17. Factors Exacerbating Digital Liability • We see that digital records and communication are at the center of legal issues or used as supporting evidence • Employees undisciplined practices at the computer can be dangerous for the organization • Risk exposure can escalate when uses assume that their cyber activities will remain undetectable • With these false expectations, users will write things they would not normally say aloud much less as a business record

  18. Intractable Problems • For businesses any email message, sent by anyone with a company email acct may • Be interpreted legally as the company’s official corporate policy • Be used as evidence of company misconduct • Become ammunition against a company even if that message would have been disregarded by anyone w/ common sense and maturity at the company

  19. Lagging Practices • The deployment of cyber security defenses lags significantly behind the discovery of threats • Investments aimed at changing user behavior lag investments in defensive technology • Why?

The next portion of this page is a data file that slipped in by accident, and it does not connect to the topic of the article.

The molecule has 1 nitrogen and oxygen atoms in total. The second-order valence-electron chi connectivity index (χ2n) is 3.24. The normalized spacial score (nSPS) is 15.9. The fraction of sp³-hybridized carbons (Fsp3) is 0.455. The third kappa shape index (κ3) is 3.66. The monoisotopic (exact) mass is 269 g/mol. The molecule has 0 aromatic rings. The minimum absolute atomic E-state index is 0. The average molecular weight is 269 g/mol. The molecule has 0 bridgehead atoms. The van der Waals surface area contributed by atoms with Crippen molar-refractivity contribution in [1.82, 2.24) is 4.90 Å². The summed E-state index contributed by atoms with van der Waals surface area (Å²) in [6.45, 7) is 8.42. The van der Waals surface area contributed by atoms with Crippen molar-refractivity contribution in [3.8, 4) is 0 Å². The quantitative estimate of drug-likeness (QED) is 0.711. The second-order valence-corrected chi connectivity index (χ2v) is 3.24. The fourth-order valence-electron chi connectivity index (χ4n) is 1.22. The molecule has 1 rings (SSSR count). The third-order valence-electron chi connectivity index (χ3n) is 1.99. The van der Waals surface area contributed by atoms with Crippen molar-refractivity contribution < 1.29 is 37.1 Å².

20. Business and Legal Reasons for Concern • So, what are some business and legal reasons for protecting digital assets? • Companies more thoroughly accessing their partners’ overall data security policies as well as their own • Many businesses now demand extensive third-party audits (see fig 2-2 pg. 25) (READ bottom paragraph pg. 24)

  21. The Standard of Reasonableness • To recover damages from a perpetrator will involve defense attorneys, judges, or juries • Courts will look at the extent to which a company exercised reasonable diligence by safeguarding its own network and informational assets • If a company does not safeguard secret information from misconduct by employees or others, courts or insurers may deny action to recover those losses • If a company does not implement and enforce reasonable cybersecurity measures it may not have any legal recourse if its confidential information was stolen by employees, hackers, or industrial spies